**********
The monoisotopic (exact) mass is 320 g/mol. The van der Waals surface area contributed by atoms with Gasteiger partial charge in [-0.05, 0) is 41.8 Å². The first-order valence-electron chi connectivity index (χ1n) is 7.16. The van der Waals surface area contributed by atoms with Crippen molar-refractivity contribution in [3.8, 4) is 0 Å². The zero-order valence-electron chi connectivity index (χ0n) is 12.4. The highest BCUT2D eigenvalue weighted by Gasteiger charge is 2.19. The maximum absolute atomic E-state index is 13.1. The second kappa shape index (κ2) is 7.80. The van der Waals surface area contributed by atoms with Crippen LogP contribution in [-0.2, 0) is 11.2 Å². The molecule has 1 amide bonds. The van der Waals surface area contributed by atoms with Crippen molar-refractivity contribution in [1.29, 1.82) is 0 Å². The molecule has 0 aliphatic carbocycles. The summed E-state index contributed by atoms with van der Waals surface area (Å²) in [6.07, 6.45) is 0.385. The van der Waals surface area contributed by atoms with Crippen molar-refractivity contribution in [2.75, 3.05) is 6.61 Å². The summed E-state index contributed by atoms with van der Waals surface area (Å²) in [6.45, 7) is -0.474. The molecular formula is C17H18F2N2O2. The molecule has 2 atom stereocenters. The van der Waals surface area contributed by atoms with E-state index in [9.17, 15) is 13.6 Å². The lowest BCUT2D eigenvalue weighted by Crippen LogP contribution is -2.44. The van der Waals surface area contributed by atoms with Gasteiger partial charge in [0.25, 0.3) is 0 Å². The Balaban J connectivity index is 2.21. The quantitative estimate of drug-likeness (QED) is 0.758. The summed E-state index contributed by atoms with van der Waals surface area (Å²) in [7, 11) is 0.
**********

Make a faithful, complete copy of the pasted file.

The monoisotopic (exact) mass is 320 g/mol. The van der Waals surface area contributed by atoms with Gasteiger partial charge in [-0.05, 0) is 41.8 Å². The first-order valence-electron chi connectivity index (χ1n) is 7.16. The van der Waals surface area contributed by atoms with Crippen molar-refractivity contribution in [3.8, 4) is 0 Å². The zero-order valence-electron chi connectivity index (χ0n) is 12.4. The highest BCUT2D eigenvalue weighted by Gasteiger charge is 2.19. The maximum absolute atomic E-state index is 13.1. The second kappa shape index (κ2) is 7.80. The van der Waals surface area contributed by atoms with Crippen LogP contribution in [-0.2, 0) is 11.2 Å². The molecule has 1 amide bonds. The van der Waals surface area contributed by atoms with Crippen molar-refractivity contribution in [1.29, 1.82) is 0 Å². The molecule has 0 aliphatic carbocycles. The summed E-state index contributed by atoms with van der Waals surface area (Å²) in [6.07, 6.45) is 0.385. The van der Waals surface area contributed by atoms with Crippen molar-refractivity contribution in [2.75, 3.05) is 6.61 Å². The summed E-state index contributed by atoms with van der Waals surface area (Å²) in [6.45, 7) is -0.474. The molecular formula is C17H18F2N2O2. The molecule has 2 atom stereocenters. The van der Waals surface area contributed by atoms with E-state index in [9.17, 15) is 13.6 Å². The lowest BCUT2D eigenvalue weighted by Crippen LogP contribution is -2.44. The van der Waals surface area contributed by atoms with Gasteiger partial charge in [0.25, 0.3) is 0 Å². The Balaban J connectivity index is 2.21. The quantitative estimate of drug-likeness (QED) is 0.758. The summed E-state index contributed by atoms with van der Waals surface area (Å²) in [7, 11) is 0.